The question on many peoples’ minds is: Even if these resolutions are passed by General Convention in their current form, would they be enough to satisfy the Episcopal Church’s domestic and international critics, thereby forestalling a major split in the Anglican Communion? Some conservative critics assert that the resolutions give the appearance of conformity while having merely the effect of slowing, not stopping, a liberal agenda that the Episcopal Church has given no signals it is willing to reconsider, let alone “repent” of. According to these critics, by apologizing for “any failure to consult” rather than “failure to consult,” in counseling “caution” rather than a moratorium on electing gay bishops, and in tacitly assuming that “some broader consensus” on same-sex unions will emerge in the wider Anglican Communion different from the conservative stance, these resolutions fall far short of the mark.

Conservatives have thus not expressed much optimism that these resolutions will make a substantive difference in the current crisis, and are predicting that nothing short of a complete about-face on the part of General Convention will avert a split both in the Anglican Communion and within the Episcopal Church itself.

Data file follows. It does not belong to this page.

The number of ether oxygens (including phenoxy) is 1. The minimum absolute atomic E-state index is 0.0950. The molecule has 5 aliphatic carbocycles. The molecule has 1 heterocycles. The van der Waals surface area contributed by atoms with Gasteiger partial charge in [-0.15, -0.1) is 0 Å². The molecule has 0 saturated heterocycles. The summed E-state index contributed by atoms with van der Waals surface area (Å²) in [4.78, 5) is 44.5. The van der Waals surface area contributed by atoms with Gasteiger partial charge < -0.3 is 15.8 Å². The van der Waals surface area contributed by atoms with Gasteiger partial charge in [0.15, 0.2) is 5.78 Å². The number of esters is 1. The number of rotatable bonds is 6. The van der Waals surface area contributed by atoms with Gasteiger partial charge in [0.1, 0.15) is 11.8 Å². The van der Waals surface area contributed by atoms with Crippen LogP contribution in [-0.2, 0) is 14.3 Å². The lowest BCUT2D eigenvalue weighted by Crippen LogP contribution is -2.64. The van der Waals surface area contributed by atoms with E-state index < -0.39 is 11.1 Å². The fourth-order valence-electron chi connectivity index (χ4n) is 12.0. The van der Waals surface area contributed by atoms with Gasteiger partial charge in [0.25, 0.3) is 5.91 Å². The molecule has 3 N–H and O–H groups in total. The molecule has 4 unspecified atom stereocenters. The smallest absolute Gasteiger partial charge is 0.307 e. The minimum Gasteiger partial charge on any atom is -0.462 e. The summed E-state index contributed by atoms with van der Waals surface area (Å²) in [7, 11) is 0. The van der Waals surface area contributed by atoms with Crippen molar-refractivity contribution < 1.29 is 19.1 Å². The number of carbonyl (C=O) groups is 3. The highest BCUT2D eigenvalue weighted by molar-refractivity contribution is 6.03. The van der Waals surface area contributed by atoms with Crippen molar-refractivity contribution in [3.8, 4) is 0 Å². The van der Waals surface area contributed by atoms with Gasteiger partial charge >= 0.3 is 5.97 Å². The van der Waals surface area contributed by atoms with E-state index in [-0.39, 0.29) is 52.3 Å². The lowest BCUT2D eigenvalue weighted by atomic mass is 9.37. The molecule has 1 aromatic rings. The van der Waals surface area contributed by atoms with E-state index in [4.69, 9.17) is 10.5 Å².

Liberal critics, meanwhile, see no reason to apologize for taking actions that, according to them, are simply in keeping with Jesus’ gospel of inclusion and justice. While perhaps sympathetic to the pain such actions have necessarily caused those on the opposite side on these issues, they do not regard the actions themselves as in any way contrary to what faithful Christians are required to do, pointing out that following Christ is a costly proposition, and that refraining from proclaiming and living the gospel for the sake of a false unity would be a breach of integrity.

In one regard, conservatives and liberals at both extremes might agree that if the price for unity is the institutionalizing of sin, unity is not worth pursuing. The only difference is one of perspective. To liberals, conservatives want to institutionalize the sin of homophobia, while to conservatives, liberals are trying to institutionalize the sin of homosexuality itself.